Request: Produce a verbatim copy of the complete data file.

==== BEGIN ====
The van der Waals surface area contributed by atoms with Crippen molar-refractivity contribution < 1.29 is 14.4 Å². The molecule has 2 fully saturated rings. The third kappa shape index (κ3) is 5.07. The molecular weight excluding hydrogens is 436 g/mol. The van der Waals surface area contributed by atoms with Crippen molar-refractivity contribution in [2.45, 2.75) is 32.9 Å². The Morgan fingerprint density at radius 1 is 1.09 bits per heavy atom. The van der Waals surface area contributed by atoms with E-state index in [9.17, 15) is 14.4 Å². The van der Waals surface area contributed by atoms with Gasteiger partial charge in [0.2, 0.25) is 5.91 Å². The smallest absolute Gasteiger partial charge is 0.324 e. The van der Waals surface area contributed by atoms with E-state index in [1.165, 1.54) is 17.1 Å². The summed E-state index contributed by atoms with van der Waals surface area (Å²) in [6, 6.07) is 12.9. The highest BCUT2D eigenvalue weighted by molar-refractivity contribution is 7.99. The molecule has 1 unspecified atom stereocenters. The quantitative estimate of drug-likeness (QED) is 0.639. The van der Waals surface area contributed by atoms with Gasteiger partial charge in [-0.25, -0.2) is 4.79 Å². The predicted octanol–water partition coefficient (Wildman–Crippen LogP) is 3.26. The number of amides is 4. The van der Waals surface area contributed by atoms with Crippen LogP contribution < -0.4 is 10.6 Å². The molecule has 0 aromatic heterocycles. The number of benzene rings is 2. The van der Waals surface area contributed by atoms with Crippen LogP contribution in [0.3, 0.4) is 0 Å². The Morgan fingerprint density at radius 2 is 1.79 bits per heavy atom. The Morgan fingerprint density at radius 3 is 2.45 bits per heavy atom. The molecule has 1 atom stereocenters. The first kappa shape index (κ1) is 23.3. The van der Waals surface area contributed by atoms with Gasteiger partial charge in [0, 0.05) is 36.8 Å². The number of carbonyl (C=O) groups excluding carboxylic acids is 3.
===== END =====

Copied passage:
The van der Waals surface area contributed by atoms with Crippen molar-refractivity contribution < 1.29 is 14.4 Å². The molecule has 2 fully saturated rings. The third kappa shape index (κ3) is 5.07. The molecular weight excluding hydrogens is 436 g/mol. The van der Waals surface area contributed by atoms with Crippen molar-refractivity contribution in [2.45, 2.75) is 32.9 Å². The Morgan fingerprint density at radius 1 is 1.09 bits per heavy atom. The van der Waals surface area contributed by atoms with E-state index in [9.17, 15) is 14.4 Å². The van der Waals surface area contributed by atoms with Gasteiger partial charge in [0.2, 0.25) is 5.91 Å². The smallest absolute Gasteiger partial charge is 0.324 e. The van der Waals surface area contributed by atoms with E-state index in [1.165, 1.54) is 17.1 Å². The summed E-state index contributed by atoms with van der Waals surface area (Å²) in [6, 6.07) is 12.9. The highest BCUT2D eigenvalue weighted by molar-refractivity contribution is 7.99. The molecule has 1 unspecified atom stereocenters. The quantitative estimate of drug-likeness (QED) is 0.639. The van der Waals surface area contributed by atoms with Gasteiger partial charge in [-0.25, -0.2) is 4.79 Å². The predicted octanol–water partition coefficient (Wildman–Crippen LogP) is 3.26. The number of amides is 4. The van der Waals surface area contributed by atoms with Crippen LogP contribution < -0.4 is 10.6 Å². The molecule has 0 aromatic heterocycles. The number of benzene rings is 2. The van der Waals surface area contributed by atoms with Crippen LogP contribution in [0.3, 0.4) is 0 Å². The Morgan fingerprint density at radius 2 is 1.79 bits per heavy atom. The Morgan fingerprint density at radius 3 is 2.45 bits per heavy atom. The molecule has 1 atom stereocenters. The first kappa shape index (κ1) is 23.3. The van der Waals surface area contributed by atoms with Gasteiger partial charge in [0, 0.05) is 36.8 Å². The number of carbonyl (C=O) groups excluding carboxylic acids is 3.